UCA received the second most warnings about music piracy from the recording industry last year, according to an AP report yesterday
. Ohio State University topped the list
with 2,336 notices, followed by UCA with 1,811.
According to UCA's general counsel Tom Courtway, those notices can't be tied to individual students. IP addresses, the unique numbers assigned to any device connecting to the internet, shift randomly every time a new on-campus user logs-in to UCA's network. In piracy lawsuits, the Recording Industry Association of America (RIAA), the trade group that represents the record industry, tries to connect IP addresses to individuals, which for your average at home user, isn't usually that hard.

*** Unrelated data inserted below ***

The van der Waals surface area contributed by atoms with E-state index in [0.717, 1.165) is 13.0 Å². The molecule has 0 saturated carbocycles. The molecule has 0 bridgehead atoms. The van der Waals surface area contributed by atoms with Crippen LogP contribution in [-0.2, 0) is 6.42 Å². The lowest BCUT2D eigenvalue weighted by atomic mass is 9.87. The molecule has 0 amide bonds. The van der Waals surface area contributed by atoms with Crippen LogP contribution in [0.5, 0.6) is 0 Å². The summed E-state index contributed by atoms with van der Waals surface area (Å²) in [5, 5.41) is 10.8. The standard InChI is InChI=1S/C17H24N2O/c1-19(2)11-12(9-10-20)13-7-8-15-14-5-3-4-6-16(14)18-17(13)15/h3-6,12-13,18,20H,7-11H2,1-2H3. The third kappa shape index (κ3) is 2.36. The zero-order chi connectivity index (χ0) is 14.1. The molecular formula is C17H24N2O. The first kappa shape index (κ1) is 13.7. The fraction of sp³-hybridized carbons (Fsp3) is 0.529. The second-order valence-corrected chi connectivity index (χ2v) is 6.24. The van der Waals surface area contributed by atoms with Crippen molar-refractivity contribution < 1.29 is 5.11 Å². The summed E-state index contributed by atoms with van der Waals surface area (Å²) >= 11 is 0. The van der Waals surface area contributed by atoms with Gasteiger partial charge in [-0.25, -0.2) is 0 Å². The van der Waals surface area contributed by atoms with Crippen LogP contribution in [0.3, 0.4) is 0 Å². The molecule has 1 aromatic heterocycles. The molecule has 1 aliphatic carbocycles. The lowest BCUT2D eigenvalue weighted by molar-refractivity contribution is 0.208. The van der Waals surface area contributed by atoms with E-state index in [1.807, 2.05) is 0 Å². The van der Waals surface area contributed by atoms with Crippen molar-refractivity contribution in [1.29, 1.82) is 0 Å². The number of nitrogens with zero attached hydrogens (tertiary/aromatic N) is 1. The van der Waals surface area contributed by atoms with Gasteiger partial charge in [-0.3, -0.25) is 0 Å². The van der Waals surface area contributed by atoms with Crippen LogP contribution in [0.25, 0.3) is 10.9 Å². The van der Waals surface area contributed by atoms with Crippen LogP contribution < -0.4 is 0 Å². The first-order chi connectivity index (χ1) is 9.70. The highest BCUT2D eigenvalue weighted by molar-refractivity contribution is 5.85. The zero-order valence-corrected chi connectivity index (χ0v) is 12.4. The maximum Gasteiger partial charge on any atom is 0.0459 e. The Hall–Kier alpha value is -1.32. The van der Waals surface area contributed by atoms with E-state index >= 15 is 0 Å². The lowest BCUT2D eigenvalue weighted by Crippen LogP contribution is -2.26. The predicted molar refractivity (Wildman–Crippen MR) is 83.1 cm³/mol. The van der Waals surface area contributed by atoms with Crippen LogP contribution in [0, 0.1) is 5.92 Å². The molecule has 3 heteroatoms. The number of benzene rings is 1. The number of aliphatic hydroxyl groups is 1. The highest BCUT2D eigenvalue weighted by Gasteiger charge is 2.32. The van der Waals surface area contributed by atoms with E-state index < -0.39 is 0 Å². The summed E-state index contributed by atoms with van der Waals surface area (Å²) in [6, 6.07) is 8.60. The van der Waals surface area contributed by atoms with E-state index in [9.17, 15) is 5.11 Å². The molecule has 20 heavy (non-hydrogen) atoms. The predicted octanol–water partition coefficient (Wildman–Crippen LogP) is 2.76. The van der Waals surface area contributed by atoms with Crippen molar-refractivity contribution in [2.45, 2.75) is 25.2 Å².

Last year, a big group of labels filed suit against 27 John Doe's with UCA IP addresses in US District Court. All the copyrighted songs are included in the suit and, damn, who knew the enduring appeal of Alabama? Of course, because of the way UCA's network functions, the suit never went anywhere.
Across the country, other universities without randomly generated IPs, have gone to bat with the RIAA for its students, notably at the University of Oregon
, where the Oregon state Attorney General has even gotten into the act, questioning RIAA's information gathering techniques.
Big Brother could be raining on everyone's parade pretty soon, though. The College Opportunity and Affordability Act
, which includes a provision that would force universities to install network filtering of downloading services or face the loss of federal funding, passed easily in the House in February and should be up for vote in the Senate soon.
For now, Courtway says, "We're complying with the law. We're merely a conduit provider. So until Congress mandates that we have to do something or the courts make some sort of definitive ruling it's sort of in flux."